Microsoft FIM Knits Identity Security Blanket
Microsoft FIM Knits Identity Security Blanket
Forefront Identity Manager is the result of Microsoft's latest effort to untangle the mesh of identity procedures and policies that wrap around high value business assets.
The trick is to keep identity management costs reasonable while outwitting phishers and satisfying auditors. Forefront Identity Manger 2010- the successor to Identity Lifecycle Manager 2007- succeeds largely through the extensive use of wizards and streamlined management processes that should let lower-level staff implement sufficiently challenging and flexible access policies.
Forefront Identity Manager 2010 (FIM 2010) started shipping on April 1. FIM 2010 has a list price of $15,000 per server and $18 per user CAL (Client Access License).
As you might imagine, FIM 2010 carries a "better together" tradition that makes it most appropriate for shops that are already users of other Microsoft infrastructure including Active Directory, Sharepoint and Exchange. While FIM 2010 can interact with a variety of other directory, collaboration and e-mail notification tools, it is optimized for use with Microsoft's tools.
These Microsoft infrastructure components made up the test environment that I used to evaluate FIM 2010. I ran FIM on a Dell PowerEdge R610 server with 2 quad-core Intel Xeon 5520 processors, 32GB of RAM and six 146GB drives. Using Microsoft Windows 2008 R2 64-bit edition my test environment was composed of 12 virtual systems that provided Sharepoint, Active Directory, Exchange along with a number of Windows 7 systems that accessed various resources by using identity services that were enabled through FIM 2010.
FIM 2010 is much more than a password or credential management system, although it does enable user self-service password reset. I used the product to manage remote access to test documents, create federated access to resources between different organizations, and streamlined the onboarding and offboarding process of employees.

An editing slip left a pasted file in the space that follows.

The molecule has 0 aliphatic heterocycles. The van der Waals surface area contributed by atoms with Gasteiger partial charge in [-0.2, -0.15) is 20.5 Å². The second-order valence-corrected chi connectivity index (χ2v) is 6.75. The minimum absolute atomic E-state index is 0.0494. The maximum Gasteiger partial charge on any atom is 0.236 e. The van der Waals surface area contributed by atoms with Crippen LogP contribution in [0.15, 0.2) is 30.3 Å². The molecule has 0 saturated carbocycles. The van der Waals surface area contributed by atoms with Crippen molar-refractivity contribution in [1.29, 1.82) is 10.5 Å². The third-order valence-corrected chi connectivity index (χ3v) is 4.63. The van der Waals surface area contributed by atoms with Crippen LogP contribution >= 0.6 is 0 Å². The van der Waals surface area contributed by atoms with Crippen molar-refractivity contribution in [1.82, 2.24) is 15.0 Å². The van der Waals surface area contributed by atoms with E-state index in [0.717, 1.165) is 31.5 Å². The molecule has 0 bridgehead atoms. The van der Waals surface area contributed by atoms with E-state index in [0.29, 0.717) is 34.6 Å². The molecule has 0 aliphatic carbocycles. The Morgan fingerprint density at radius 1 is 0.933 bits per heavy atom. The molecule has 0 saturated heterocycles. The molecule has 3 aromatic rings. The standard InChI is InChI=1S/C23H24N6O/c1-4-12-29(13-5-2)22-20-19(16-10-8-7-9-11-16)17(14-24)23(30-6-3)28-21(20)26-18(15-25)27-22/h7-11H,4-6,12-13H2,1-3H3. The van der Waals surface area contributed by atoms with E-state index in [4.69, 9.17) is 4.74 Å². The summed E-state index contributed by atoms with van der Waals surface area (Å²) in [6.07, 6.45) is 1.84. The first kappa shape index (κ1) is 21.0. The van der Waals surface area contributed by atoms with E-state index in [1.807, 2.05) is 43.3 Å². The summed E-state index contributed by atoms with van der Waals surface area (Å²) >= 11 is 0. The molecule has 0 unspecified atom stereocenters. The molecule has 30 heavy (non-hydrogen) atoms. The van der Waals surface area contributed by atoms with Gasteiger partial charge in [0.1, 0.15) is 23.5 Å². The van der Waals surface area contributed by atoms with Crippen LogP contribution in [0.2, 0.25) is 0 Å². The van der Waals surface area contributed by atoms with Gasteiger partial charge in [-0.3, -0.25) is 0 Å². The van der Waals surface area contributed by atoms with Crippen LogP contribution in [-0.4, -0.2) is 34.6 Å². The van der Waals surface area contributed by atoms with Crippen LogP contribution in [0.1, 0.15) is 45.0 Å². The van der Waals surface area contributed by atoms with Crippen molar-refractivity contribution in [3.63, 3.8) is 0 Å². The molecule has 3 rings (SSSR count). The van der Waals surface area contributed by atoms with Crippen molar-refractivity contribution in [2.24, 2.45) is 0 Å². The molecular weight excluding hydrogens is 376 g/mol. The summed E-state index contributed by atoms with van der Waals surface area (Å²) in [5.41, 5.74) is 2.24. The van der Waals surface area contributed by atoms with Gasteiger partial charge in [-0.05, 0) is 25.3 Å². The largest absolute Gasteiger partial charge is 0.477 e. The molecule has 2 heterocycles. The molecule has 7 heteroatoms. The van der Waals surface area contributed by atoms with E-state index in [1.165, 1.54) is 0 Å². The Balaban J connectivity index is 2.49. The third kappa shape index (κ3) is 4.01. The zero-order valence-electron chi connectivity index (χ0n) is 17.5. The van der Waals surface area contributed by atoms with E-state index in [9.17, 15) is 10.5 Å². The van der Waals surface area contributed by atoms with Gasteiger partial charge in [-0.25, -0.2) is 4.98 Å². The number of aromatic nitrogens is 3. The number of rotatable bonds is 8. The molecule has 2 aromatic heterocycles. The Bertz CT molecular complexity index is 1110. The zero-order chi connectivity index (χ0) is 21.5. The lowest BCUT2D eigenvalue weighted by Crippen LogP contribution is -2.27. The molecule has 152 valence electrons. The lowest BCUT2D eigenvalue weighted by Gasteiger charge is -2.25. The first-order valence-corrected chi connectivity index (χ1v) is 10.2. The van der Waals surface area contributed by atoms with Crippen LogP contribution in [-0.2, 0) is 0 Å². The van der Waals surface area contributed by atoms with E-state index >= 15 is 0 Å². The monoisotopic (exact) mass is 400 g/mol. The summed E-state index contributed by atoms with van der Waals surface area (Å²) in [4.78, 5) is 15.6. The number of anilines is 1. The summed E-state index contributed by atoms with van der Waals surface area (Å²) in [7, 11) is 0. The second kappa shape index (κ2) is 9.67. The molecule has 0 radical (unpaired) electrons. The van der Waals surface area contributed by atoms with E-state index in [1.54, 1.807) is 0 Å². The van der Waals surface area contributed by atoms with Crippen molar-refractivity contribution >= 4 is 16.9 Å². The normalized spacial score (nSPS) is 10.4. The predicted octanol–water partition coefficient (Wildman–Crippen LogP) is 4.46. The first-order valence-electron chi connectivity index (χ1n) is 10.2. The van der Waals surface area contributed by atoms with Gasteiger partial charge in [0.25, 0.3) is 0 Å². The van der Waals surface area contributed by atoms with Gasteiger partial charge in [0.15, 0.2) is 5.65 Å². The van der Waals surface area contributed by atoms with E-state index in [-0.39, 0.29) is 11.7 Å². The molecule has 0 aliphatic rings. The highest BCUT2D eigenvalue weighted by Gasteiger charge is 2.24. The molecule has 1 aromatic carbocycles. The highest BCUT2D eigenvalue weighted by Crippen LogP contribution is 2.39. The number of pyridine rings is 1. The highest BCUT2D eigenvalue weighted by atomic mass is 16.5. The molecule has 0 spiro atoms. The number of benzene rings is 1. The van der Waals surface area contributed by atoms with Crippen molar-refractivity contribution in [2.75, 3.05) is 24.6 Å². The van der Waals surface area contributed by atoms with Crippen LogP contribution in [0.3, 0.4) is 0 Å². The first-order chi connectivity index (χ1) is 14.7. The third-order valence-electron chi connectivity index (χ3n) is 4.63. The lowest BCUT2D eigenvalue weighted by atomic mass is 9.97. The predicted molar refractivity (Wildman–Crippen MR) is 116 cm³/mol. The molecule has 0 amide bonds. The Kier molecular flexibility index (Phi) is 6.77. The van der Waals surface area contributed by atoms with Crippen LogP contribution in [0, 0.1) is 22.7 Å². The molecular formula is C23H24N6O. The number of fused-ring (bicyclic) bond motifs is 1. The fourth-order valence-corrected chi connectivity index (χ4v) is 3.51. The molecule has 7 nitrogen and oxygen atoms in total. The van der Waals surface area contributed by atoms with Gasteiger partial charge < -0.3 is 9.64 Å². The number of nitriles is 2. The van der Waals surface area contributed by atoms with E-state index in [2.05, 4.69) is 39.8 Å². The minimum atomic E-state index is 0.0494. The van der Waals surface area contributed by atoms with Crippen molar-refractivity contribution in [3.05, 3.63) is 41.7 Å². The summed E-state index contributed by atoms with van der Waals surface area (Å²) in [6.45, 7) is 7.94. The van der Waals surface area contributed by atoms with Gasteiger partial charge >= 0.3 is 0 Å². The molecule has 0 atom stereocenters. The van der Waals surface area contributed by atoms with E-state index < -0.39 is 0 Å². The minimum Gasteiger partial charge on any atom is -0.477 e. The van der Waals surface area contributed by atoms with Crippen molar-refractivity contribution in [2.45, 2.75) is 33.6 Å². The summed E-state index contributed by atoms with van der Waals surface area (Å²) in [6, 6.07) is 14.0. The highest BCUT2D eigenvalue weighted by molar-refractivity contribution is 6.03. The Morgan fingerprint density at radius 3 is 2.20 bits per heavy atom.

While FIM 2010 was significantly easier to use than Identity Lifecycle Manager 2007, my work with the product indicates that significant IT resources will still be needed for FIM 2010 daily operations use. Full implementation of the product will almost certainly require a services engagement. As might be expected, installing a new version of FIM 2010 or- more likely- upgrading to FIM 2010 from a previous generation identity management system is no small task. Even where Microsoft was able to streamline setup tasks, FIM 2010 operates in highly sensitive and usually highly regulated territory.
FIM 2010 is a Web service and synchronization platform. One of the first steps I took in my evaluation of the product was to use FIM 2010 to create dynamic groups based on user attributes. This feature uses FIM 2010 integration with Microsoft Exchange and Outlook to automate the approval process. I was able to create a workflow that granted access to customer data when approval was granted by a specific manager. It was easy enough to create a process in FIM 2010 that accomplished this process in the same way that knowing how my car works I'm able to drive a rental car of a make and model that I've never driven. Those who have a passing familiarity with identity management tools should, however haltingly at first, be able to pick up the basics without much trouble.